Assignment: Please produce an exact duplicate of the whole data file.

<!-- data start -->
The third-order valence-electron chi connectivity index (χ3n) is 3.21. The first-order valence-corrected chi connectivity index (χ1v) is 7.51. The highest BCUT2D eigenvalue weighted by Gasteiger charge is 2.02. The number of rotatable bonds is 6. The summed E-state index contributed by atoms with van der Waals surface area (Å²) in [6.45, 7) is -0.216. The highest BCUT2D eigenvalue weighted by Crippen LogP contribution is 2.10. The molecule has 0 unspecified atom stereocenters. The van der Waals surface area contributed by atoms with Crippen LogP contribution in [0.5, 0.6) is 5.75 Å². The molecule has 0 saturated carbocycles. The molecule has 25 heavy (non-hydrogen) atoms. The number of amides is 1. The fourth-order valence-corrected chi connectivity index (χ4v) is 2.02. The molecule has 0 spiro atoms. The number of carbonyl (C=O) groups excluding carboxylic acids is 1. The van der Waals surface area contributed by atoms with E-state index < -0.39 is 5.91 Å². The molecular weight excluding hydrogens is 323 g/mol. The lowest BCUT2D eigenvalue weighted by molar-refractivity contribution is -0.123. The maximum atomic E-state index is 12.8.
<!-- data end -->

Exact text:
The third-order valence-electron chi connectivity index (χ3n) is 3.21. The first-order valence-corrected chi connectivity index (χ1v) is 7.51. The highest BCUT2D eigenvalue weighted by Gasteiger charge is 2.02. The number of rotatable bonds is 6. The summed E-state index contributed by atoms with van der Waals surface area (Å²) in [6.45, 7) is -0.216. The highest BCUT2D eigenvalue weighted by Crippen LogP contribution is 2.10. The molecule has 0 unspecified atom stereocenters. The van der Waals surface area contributed by atoms with Crippen LogP contribution in [0.5, 0.6) is 5.75 Å². The molecule has 0 saturated carbocycles. The molecule has 25 heavy (non-hydrogen) atoms. The number of amides is 1. The fourth-order valence-corrected chi connectivity index (χ4v) is 2.02. The molecule has 0 spiro atoms. The number of carbonyl (C=O) groups excluding carboxylic acids is 1. The van der Waals surface area contributed by atoms with E-state index < -0.39 is 5.91 Å². The molecular weight excluding hydrogens is 323 g/mol. The lowest BCUT2D eigenvalue weighted by molar-refractivity contribution is -0.123. The maximum atomic E-state index is 12.8.